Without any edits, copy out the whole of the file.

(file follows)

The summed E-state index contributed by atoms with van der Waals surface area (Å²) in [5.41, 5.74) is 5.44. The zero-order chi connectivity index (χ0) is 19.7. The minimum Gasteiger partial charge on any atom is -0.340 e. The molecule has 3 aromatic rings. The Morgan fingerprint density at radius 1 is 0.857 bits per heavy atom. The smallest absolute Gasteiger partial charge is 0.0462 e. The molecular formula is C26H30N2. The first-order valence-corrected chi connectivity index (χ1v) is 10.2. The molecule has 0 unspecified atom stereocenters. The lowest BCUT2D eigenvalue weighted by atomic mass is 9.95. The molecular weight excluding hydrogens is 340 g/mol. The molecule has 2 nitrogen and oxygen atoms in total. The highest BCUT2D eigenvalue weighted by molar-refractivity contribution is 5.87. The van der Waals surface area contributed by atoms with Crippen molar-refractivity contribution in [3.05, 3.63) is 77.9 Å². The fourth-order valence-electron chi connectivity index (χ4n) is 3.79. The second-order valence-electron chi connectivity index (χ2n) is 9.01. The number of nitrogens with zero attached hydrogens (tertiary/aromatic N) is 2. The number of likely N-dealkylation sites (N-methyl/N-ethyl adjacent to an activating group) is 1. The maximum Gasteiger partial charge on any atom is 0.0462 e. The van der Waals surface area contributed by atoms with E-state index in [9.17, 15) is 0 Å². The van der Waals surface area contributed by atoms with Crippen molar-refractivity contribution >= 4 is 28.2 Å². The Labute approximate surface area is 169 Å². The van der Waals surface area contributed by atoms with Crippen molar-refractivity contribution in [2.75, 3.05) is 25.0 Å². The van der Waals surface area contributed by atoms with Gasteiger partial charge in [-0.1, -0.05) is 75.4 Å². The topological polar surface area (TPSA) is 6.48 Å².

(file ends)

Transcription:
The summed E-state index contributed by atoms with van der Waals surface area (Å²) in [5.41, 5.74) is 5.44. The zero-order chi connectivity index (χ0) is 19.7. The minimum Gasteiger partial charge on any atom is -0.340 e. The molecule has 3 aromatic rings. The Morgan fingerprint density at radius 1 is 0.857 bits per heavy atom. The smallest absolute Gasteiger partial charge is 0.0462 e. The molecular formula is C26H30N2. The first-order valence-corrected chi connectivity index (χ1v) is 10.2. The molecule has 0 unspecified atom stereocenters. The lowest BCUT2D eigenvalue weighted by atomic mass is 9.95. The molecular weight excluding hydrogens is 340 g/mol. The molecule has 2 nitrogen and oxygen atoms in total. The highest BCUT2D eigenvalue weighted by molar-refractivity contribution is 5.87. The van der Waals surface area contributed by atoms with Crippen molar-refractivity contribution in [3.05, 3.63) is 77.9 Å². The fourth-order valence-electron chi connectivity index (χ4n) is 3.79. The second-order valence-electron chi connectivity index (χ2n) is 9.01. The number of nitrogens with zero attached hydrogens (tertiary/aromatic N) is 2. The number of likely N-dealkylation sites (N-methyl/N-ethyl adjacent to an activating group) is 1. The maximum Gasteiger partial charge on any atom is 0.0462 e. The van der Waals surface area contributed by atoms with E-state index in [9.17, 15) is 0 Å². The van der Waals surface area contributed by atoms with Crippen molar-refractivity contribution >= 4 is 28.2 Å². The Labute approximate surface area is 169 Å². The van der Waals surface area contributed by atoms with Crippen molar-refractivity contribution in [2.75, 3.05) is 25.0 Å². The van der Waals surface area contributed by atoms with Gasteiger partial charge in [-0.1, -0.05) is 75.4 Å². The topological polar surface area (TPSA) is 6.48 Å².